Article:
Yes, it was pretty challenging initially. But I worked with a great director who helped me be very specific about each character both physically and vocally. It’s kind of unusual. It’s not like most one person shows that are very monologue-based. This one is definitely dialogue. People can’t really imagine it because I shift back and forth very quickly between each character and they have this dialogue. Initially it starts as monologues as each character introduces themselves, but the majority of the play is dialogue. It’s a matter that I feel I know these characters so well now that it is really easy for me to shift back and forth with them.

You’ve taken a minimalist approach to let the powerful story shine through. What kind of costumes and set do you work with in that environment to bring it all to life?

 Dirk’s father is a really beautiful wood worker. There is a strong theme of maple leafs in the play. Isabelle is obsessed with the Canadian flag so there is that kind of writing throughout the play. It was important to me to have the set built out of maple. Dirks father built it for us. There are just two pieces to the set. A bench and a French-style side table which is the table in Jake’s apartment in France where he is staying. The bench becomes a couple of different places throughout the play. Besides that there is a box and a typewriter case and that is it. In terms of costume changes I have one costume and one of those kind of old guy tweed hats that I start off wearing backwards. Really I don’t change costume too much. I change costume once during the play. For the rest of the time, I’m in the same place and the story is told right to the audience.

After 400 shows over four years, you must be so in tune with the characters as if they are friends. Now that you know their personalities you must be able to improv at the shows knowing how each character would feel, or react. With a background in improve do you do much improvising during the shows or do you play it pretty straight up?

 That’s interesting because if I did have to improv I would know what the characters would say, do and feel. When we do the show we fix the script and I don’t go off script. When I’m playing around with my friends who also know the characters we do improv back and forth when we are creating other work. I find personally once I have the characters voice, it’s the improv practice that helps me know what they would say in any situation. So while there isn’t any improve in the show, each of those characters was created through improve and the practice and I use those characters to play around and work on developing new scripts.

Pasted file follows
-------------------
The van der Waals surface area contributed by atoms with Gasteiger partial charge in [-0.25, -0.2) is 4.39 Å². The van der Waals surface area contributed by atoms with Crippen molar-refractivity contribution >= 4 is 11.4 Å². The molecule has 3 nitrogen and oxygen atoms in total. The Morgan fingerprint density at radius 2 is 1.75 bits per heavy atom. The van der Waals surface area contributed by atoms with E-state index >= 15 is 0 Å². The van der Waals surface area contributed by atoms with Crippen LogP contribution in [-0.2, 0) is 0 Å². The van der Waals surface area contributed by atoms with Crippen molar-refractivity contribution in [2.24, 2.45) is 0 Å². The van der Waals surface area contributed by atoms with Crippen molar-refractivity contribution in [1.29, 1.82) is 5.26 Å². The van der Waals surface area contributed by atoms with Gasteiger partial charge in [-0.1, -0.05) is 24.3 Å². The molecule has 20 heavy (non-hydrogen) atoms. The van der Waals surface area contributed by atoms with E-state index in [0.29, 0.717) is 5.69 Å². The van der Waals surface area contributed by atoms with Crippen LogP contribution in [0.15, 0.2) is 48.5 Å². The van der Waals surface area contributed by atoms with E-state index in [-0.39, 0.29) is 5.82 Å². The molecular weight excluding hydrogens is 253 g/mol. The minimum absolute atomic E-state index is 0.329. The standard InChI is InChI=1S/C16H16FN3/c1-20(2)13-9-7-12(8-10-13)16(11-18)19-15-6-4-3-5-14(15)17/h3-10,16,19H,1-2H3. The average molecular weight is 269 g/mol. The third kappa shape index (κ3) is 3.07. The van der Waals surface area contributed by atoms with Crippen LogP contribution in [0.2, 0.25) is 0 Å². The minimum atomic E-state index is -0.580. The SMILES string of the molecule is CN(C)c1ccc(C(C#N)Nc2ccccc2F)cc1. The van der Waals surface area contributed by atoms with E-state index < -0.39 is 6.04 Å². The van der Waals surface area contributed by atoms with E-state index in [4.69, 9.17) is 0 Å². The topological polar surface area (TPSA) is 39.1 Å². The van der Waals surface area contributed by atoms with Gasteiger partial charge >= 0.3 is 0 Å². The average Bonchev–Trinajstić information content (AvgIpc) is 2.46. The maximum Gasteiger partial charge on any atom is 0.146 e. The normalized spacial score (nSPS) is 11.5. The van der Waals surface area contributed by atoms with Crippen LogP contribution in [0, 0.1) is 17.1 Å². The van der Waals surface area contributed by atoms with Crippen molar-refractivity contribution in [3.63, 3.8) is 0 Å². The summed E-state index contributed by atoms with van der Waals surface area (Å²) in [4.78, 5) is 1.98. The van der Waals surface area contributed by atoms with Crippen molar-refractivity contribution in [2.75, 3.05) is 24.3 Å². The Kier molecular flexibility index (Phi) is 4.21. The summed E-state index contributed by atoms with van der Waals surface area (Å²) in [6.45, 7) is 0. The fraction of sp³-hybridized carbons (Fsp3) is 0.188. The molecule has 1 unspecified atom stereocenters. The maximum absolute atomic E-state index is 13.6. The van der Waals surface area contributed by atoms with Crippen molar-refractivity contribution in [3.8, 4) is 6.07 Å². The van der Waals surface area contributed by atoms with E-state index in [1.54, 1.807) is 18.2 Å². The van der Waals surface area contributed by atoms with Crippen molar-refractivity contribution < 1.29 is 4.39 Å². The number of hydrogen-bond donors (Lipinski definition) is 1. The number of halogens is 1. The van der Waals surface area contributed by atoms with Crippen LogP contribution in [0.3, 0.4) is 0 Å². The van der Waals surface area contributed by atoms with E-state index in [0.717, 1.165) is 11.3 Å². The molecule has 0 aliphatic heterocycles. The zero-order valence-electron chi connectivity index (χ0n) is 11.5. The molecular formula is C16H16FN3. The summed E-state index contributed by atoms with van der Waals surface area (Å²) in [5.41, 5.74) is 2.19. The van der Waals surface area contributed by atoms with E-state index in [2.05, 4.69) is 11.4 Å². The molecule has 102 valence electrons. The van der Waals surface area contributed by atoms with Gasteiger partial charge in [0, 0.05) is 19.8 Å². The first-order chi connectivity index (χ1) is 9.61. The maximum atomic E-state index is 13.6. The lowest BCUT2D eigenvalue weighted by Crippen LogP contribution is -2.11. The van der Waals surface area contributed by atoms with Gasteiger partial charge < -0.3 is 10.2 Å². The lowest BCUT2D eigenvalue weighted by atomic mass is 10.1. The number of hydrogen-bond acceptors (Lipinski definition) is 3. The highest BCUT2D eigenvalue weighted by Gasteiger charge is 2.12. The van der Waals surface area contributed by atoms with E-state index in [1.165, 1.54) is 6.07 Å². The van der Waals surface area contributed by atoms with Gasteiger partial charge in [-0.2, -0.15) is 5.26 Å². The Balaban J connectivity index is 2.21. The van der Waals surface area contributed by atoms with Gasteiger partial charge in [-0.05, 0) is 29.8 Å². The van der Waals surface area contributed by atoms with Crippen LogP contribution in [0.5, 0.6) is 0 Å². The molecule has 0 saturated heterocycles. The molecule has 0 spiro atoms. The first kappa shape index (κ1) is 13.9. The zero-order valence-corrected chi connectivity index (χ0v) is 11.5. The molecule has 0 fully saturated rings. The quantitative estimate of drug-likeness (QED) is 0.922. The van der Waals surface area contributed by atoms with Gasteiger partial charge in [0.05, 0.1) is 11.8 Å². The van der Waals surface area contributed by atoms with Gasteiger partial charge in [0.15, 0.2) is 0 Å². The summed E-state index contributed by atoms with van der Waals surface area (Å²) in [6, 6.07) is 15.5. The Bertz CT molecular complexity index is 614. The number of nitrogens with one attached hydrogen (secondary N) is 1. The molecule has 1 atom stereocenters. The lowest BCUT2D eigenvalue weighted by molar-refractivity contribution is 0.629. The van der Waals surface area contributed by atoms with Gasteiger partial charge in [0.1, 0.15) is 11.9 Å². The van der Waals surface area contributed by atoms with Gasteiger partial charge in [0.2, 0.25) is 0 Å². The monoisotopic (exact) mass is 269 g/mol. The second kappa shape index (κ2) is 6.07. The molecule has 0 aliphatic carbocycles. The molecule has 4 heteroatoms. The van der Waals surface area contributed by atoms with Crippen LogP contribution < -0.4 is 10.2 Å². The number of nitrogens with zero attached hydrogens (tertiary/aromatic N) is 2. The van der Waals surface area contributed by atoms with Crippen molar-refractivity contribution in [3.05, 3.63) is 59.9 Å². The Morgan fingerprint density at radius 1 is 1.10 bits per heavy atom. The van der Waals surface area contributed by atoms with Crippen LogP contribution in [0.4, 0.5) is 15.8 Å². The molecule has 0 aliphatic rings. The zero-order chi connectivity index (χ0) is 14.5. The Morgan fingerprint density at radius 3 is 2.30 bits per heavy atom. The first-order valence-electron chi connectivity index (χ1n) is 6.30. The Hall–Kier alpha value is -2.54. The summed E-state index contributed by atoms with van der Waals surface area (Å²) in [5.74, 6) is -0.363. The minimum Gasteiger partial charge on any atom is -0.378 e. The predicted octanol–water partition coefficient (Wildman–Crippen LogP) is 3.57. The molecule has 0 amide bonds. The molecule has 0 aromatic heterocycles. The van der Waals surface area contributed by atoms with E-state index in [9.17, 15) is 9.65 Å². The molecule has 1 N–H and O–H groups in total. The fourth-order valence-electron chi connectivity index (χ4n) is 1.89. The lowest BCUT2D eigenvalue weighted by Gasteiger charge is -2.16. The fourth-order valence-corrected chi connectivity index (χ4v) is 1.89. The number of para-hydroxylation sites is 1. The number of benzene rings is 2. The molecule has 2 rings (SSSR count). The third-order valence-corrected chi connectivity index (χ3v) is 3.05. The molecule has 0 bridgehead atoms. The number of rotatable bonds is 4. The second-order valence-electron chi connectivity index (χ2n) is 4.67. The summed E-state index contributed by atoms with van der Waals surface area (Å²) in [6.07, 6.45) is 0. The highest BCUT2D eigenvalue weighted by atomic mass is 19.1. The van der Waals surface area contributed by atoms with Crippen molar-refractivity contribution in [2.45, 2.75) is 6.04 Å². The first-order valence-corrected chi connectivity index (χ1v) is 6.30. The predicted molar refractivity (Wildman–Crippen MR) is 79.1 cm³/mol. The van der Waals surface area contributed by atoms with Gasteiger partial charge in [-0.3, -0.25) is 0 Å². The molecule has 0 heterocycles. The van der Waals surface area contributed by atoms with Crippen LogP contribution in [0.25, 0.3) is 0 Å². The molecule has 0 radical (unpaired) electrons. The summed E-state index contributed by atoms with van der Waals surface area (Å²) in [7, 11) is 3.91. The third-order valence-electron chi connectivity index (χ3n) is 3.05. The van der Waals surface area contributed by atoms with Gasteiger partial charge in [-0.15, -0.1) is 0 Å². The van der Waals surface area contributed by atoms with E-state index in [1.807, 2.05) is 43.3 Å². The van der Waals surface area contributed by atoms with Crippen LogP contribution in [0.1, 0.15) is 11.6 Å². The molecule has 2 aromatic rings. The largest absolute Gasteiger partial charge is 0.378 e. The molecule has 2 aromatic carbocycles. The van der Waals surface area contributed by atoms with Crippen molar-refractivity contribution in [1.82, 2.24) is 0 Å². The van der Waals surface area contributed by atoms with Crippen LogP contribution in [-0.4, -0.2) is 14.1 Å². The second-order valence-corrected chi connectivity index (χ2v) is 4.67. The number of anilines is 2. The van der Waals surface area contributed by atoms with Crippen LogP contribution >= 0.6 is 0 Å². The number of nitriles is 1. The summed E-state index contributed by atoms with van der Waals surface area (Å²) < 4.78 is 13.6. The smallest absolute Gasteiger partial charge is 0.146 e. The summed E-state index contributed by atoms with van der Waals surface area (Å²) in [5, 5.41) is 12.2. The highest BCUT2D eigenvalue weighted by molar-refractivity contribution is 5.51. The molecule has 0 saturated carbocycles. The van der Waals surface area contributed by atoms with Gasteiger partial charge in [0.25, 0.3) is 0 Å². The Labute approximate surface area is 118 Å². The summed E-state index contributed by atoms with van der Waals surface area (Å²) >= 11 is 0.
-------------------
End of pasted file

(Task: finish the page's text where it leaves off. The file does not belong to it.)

Any thoughts for a spinoff or a sequel of sorts to take the characters into new situations and stories?

Many people have suggested that to me [laughs]. I’m not sure. I think that I’m telling the story that I want to tell with these characters. We are thinking of other ways we can tell the story though. Dirk, my partner, he is also the director. He’s also a really great graphic design artist. The next step for us is creating a graphic novel about the story and then hoping maybe one day, we’re not sure when or where, but to try and make a film version of it as well. We have a lot of people asking us about making a film version of it too so we will get to it eventually.

For the show it seems to be a bit of good timing but unfortunate timing as people have been reconnecting with Remembrance Day with Canada’s heavy involvement and casualties in Afghanistan over the last decade.

 I can’t tell you the number of young veterans I have met at the shows. One of the things I think was important to me to make sure it came across in the show is that even though it is being told from the point of view of a World War two veteran the message of the show is really about the promise of remembrance and passing on that promise.  Isabelle promises Jake that she will remember. It’s about remembering sacrifices and remembering veterans and how we help each other with our struggles of loss, how we can do that as part of a family and as strangers as well. Isabelle and Jake had never met before but they become close friends and help each other understand major pinnacle moments in our lives.

The biggest compliment I’ve ever gotten is from people who have said to me after the show that they never paid much attention to Remembrance Day as much as they should and that they are going to now. It’s the highest compliment to me when someone e-mails me out of the blue around Remembrance Day and says, ‘I saw your show last year and I want to tell you I went to my local cenotaph this year and I’ve never done that before’. When you have that effect on people it’s an incredible experience to go, ‘wow, I wrote something that changed someone’s attitude about something’. That’s been incredible.”

Touring across the country it’s been good to meet all these 80 year old boyfriends as well [laughs].

Every girl loves a man in uniform, eh?

It’s true [laughs]! It doesn’t matter how old they are, that uniform works!

So after playing a male character for five years have you learned any valuable insights into the male psyche?

[laughs] I can’t say that I have. Maybe Jake’s brain, sure–but no, not really [laughs].

Thanks Julia, enjoy your time in Rossland and good luck with the show.

Jake’sGift will be playing at the Miners’ Hall this Saturday and Sunday evening.

Categories: Arts and Culture